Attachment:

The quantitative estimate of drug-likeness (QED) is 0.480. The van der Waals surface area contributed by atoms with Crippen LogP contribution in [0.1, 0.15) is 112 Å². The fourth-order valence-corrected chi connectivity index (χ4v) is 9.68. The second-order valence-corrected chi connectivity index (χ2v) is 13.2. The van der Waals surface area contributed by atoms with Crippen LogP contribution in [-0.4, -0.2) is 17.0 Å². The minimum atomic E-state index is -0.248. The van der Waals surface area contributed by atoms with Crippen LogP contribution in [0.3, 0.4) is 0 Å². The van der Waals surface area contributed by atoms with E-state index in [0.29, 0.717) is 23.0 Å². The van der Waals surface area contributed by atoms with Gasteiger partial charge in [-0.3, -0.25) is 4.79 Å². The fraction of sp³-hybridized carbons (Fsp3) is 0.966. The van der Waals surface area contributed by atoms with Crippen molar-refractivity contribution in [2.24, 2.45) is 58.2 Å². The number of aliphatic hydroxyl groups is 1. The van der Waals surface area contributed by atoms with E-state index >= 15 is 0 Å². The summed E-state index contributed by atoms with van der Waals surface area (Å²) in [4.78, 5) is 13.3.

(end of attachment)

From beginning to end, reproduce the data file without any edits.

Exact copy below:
The quantitative estimate of drug-likeness (QED) is 0.480. The van der Waals surface area contributed by atoms with Crippen LogP contribution in [0.1, 0.15) is 112 Å². The fourth-order valence-corrected chi connectivity index (χ4v) is 9.68. The second-order valence-corrected chi connectivity index (χ2v) is 13.2. The van der Waals surface area contributed by atoms with Crippen LogP contribution in [-0.4, -0.2) is 17.0 Å². The minimum atomic E-state index is -0.248. The van der Waals surface area contributed by atoms with Crippen LogP contribution in [0.3, 0.4) is 0 Å². The van der Waals surface area contributed by atoms with E-state index in [0.29, 0.717) is 23.0 Å². The van der Waals surface area contributed by atoms with Gasteiger partial charge in [-0.3, -0.25) is 4.79 Å². The fraction of sp³-hybridized carbons (Fsp3) is 0.966. The van der Waals surface area contributed by atoms with Crippen molar-refractivity contribution in [2.24, 2.45) is 58.2 Å². The number of aliphatic hydroxyl groups is 1. The van der Waals surface area contributed by atoms with E-state index >= 15 is 0 Å². The summed E-state index contributed by atoms with van der Waals surface area (Å²) in [4.78, 5) is 13.3.